Asked by Hollon about a transcript of a conversation he had with literary agent Tina Bennett, Dan Price acknowledged that he misspoke when he said he got a “knock at the door” with the lawsuit two weeks after the announcement of the $70,000 minimum salaries.

As part of an attempt to demonstrate a pattern of “overstatement” by Dan Price, Hollon played videos of public appearances by Dan Price and cited emails with reporters. One was a message from Dan Price to model and TV host Tyra Banks. Testifying in court, Dan Price acknowledged overstating the company’s profits in that email to Banks.

Update, 2:45 p.m.: Hollon also questioned Dan Price about Inc. magazine’s report last year that he had mortgaged his house and sold his stocks, and poured the money into the company. At the time, as reported by GeekWire, Dan Price hadn’t actually mortgaged his homes, and he acknowledged in a deposition played in court that he hadn’t sold his stocks. Dan Price said later that the loans had been delayed by the original lender’s concern about the lawsuit, and Gravity also cited an internal miscommunication. Two deeds of trust were subsequently recorded on his home.

Update, 3:37 p.m. Hollon presented email evidence to show that Gravity Payments had lined up the New York Times and NBC News to cover the $70,000 salary announcement before Dan Price had informed Lucas Price of the plan.

“It was more important for NBC News and the New York Times to know about it than your brother, the board member, right?” Hollon said.

“I wouldn’t say that,” Dan Price replied.

The civil lawsuit is being tried in Seattle before King County Superior Court Judge Theresa B. Doyle, without a jury, after the judge granted Dan Price’s motion to proceed without one.

Lucas Price alleges that Dan Price used his majority control of the company to pay himself excessive compensation, manipulate valuations of the company to trigger stock grants to himself, and charge hundreds of thousands dollars in personal expenses to the company.

[Read Lucas Price’s trial brief.]

However, lawyers for Dan Price point to Gravity’s growth under the CEO’s leadership — from profits of $316,000 in 2008 to more than $6 million in 2015. They cite a valuation from Lucas Price’s expert witness putting the value of the company at more than $80 million.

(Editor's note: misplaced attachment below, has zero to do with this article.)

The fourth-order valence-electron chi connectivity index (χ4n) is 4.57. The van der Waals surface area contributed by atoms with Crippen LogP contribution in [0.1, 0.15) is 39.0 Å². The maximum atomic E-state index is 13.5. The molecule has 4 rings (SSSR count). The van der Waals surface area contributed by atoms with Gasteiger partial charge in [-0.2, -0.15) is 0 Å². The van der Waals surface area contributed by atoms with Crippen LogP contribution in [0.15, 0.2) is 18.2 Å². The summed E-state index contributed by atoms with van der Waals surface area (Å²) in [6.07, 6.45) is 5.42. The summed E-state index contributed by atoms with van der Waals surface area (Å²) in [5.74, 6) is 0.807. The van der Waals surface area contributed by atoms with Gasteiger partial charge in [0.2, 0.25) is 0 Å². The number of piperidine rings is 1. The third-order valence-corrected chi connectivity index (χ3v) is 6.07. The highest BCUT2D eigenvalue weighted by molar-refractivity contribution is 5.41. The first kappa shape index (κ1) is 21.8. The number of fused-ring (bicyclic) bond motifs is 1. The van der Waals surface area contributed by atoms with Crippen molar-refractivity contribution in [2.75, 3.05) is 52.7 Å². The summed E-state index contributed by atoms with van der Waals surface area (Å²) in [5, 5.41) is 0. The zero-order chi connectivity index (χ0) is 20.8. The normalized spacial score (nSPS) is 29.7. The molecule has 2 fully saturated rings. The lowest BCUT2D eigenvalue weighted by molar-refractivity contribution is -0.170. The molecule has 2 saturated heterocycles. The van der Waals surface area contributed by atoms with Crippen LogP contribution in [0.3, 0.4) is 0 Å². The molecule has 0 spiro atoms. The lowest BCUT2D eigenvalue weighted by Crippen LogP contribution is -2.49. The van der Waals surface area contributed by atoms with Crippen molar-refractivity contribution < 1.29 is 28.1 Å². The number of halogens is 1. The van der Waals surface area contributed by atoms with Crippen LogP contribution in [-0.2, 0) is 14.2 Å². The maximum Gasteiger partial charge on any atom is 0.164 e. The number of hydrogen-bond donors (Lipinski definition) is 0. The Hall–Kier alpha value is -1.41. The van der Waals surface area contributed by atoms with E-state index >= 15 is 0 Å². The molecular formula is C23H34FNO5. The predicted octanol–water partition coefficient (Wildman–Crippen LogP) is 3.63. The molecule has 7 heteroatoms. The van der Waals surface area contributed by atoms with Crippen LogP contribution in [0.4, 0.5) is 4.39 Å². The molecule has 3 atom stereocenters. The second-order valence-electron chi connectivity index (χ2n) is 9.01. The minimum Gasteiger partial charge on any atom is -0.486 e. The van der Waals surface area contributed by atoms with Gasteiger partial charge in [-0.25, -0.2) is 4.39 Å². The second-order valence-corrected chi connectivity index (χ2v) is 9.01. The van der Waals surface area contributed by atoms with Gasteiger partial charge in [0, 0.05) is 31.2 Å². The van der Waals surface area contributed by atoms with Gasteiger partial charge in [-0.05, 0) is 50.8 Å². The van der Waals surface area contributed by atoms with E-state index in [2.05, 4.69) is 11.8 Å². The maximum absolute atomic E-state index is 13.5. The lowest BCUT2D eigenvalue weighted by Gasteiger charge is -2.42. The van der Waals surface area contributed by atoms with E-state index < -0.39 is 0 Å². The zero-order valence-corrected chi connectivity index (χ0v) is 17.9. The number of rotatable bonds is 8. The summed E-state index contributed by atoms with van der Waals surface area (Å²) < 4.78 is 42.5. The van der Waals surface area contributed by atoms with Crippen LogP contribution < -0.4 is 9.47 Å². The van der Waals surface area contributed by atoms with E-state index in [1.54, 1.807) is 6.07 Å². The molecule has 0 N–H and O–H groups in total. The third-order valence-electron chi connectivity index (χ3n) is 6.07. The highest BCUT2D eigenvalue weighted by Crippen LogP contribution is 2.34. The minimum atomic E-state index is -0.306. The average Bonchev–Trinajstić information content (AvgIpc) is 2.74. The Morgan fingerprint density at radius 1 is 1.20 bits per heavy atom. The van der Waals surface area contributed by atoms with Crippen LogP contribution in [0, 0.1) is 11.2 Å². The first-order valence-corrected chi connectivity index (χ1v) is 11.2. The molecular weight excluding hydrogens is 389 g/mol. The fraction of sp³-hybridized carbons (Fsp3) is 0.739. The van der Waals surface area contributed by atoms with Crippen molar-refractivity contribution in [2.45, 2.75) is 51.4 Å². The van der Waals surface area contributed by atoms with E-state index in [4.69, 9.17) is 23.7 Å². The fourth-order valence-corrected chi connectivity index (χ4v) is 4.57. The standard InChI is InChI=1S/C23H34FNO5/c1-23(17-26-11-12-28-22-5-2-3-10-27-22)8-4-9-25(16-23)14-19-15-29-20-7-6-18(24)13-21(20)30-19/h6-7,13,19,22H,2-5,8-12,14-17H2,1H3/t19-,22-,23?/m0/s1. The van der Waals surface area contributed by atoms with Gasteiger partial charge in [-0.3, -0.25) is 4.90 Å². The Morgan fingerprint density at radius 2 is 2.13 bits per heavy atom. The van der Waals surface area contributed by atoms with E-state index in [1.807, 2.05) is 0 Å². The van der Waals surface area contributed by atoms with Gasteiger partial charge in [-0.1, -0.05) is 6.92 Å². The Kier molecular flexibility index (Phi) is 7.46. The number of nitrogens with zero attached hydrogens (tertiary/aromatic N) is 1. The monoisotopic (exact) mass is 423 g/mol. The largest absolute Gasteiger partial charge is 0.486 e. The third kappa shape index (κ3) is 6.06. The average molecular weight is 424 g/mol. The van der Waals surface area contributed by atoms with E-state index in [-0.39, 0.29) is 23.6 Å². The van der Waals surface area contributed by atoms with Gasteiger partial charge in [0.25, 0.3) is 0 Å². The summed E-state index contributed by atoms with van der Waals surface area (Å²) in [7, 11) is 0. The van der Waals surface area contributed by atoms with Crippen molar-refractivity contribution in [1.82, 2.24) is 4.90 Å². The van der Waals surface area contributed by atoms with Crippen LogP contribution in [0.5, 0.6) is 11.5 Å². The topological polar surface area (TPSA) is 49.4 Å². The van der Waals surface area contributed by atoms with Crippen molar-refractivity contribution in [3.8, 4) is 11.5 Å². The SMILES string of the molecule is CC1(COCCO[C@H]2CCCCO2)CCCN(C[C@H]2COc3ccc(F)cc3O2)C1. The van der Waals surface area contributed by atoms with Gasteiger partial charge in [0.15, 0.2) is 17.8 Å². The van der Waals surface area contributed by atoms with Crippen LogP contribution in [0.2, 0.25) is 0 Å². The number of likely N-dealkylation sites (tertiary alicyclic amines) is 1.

Lucas Price’s interest in the company has risen from $800,000 to $26 million, and he has also been able to earn income from another job, said Sargent in her opening statement. “Lucas knew that Dan would make him money, and he was right,” she said.

Lawyers for Dan Price say the expenses at issue in the case were incurred from the CEO’s efforts to entertain clients and build the business, including patronizing restaurants and other Gravity customers, and team-building outings. Any personal charges that weren’t repaid to the company were inadvertent, they say.

“Dan is a natural salesman,” said Sargent, the lawyer for Dan Price, in her opening statement. “Business entertainment is a natural part of that process.”

Sargent noted, “What’s remarkable about Lucas’ position in this case is that Dan has earned less as the company has done better,” even before the voluntary reduction to $70,000/year.

Amid the high-profile nature of the case, Judge Doyle quickly made it clear that she wants the lawyers to stick to the facts of the business dispute. During his opening statement, Hollon showed personal diary entries from Dan Price, obtained during discovery, that referenced a trip with a female friend, which Hollon said was charged to the company.